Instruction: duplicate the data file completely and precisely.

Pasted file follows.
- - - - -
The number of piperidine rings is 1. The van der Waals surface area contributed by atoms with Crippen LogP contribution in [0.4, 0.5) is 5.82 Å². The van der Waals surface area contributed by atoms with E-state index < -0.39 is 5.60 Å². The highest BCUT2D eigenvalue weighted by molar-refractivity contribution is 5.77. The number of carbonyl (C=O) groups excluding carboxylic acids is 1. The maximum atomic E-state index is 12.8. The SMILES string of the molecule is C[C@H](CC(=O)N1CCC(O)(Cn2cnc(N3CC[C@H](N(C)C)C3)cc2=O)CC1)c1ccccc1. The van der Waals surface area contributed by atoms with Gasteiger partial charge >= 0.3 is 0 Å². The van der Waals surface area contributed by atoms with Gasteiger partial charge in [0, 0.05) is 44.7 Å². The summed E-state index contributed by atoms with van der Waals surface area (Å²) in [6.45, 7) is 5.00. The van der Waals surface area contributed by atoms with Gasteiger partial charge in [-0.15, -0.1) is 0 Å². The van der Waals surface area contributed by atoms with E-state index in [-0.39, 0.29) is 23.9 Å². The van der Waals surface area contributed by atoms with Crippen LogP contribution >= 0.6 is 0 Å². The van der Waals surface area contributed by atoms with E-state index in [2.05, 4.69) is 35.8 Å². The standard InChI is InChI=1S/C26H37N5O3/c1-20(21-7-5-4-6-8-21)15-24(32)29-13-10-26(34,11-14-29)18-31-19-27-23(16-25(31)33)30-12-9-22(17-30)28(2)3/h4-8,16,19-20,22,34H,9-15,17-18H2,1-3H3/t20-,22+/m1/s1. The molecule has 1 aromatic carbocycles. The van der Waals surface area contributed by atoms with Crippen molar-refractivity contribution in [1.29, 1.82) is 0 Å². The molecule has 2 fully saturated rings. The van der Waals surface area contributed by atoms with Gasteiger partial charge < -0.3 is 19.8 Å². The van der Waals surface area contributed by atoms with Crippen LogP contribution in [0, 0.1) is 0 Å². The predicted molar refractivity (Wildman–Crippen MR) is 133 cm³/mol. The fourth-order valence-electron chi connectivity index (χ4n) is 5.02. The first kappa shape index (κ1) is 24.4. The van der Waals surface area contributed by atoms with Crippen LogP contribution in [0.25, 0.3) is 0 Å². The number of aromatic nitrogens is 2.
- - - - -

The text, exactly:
The number of piperidine rings is 1. The van der Waals surface area contributed by atoms with Crippen LogP contribution in [0.4, 0.5) is 5.82 Å². The van der Waals surface area contributed by atoms with E-state index < -0.39 is 5.60 Å². The highest BCUT2D eigenvalue weighted by molar-refractivity contribution is 5.77. The number of carbonyl (C=O) groups excluding carboxylic acids is 1. The maximum atomic E-state index is 12.8. The SMILES string of the molecule is C[C@H](CC(=O)N1CCC(O)(Cn2cnc(N3CC[C@H](N(C)C)C3)cc2=O)CC1)c1ccccc1. The van der Waals surface area contributed by atoms with Gasteiger partial charge >= 0.3 is 0 Å². The van der Waals surface area contributed by atoms with Gasteiger partial charge in [0, 0.05) is 44.7 Å². The summed E-state index contributed by atoms with van der Waals surface area (Å²) in [6.45, 7) is 5.00. The van der Waals surface area contributed by atoms with Gasteiger partial charge in [-0.15, -0.1) is 0 Å². The van der Waals surface area contributed by atoms with E-state index in [-0.39, 0.29) is 23.9 Å². The van der Waals surface area contributed by atoms with Crippen LogP contribution >= 0.6 is 0 Å². The van der Waals surface area contributed by atoms with E-state index in [2.05, 4.69) is 35.8 Å². The standard InChI is InChI=1S/C26H37N5O3/c1-20(21-7-5-4-6-8-21)15-24(32)29-13-10-26(34,11-14-29)18-31-19-27-23(16-25(31)33)30-12-9-22(17-30)28(2)3/h4-8,16,19-20,22,34H,9-15,17-18H2,1-3H3/t20-,22+/m1/s1. The molecule has 1 aromatic carbocycles. The van der Waals surface area contributed by atoms with Crippen molar-refractivity contribution in [1.29, 1.82) is 0 Å². The molecule has 2 fully saturated rings. The van der Waals surface area contributed by atoms with Gasteiger partial charge < -0.3 is 19.8 Å². The van der Waals surface area contributed by atoms with Crippen LogP contribution in [0, 0.1) is 0 Å². The predicted molar refractivity (Wildman–Crippen MR) is 133 cm³/mol. The fourth-order valence-electron chi connectivity index (χ4n) is 5.02. The first kappa shape index (κ1) is 24.4. The van der Waals surface area contributed by atoms with Crippen LogP contribution in [0.25, 0.3) is 0 Å². The number of aromatic nitrogens is 2.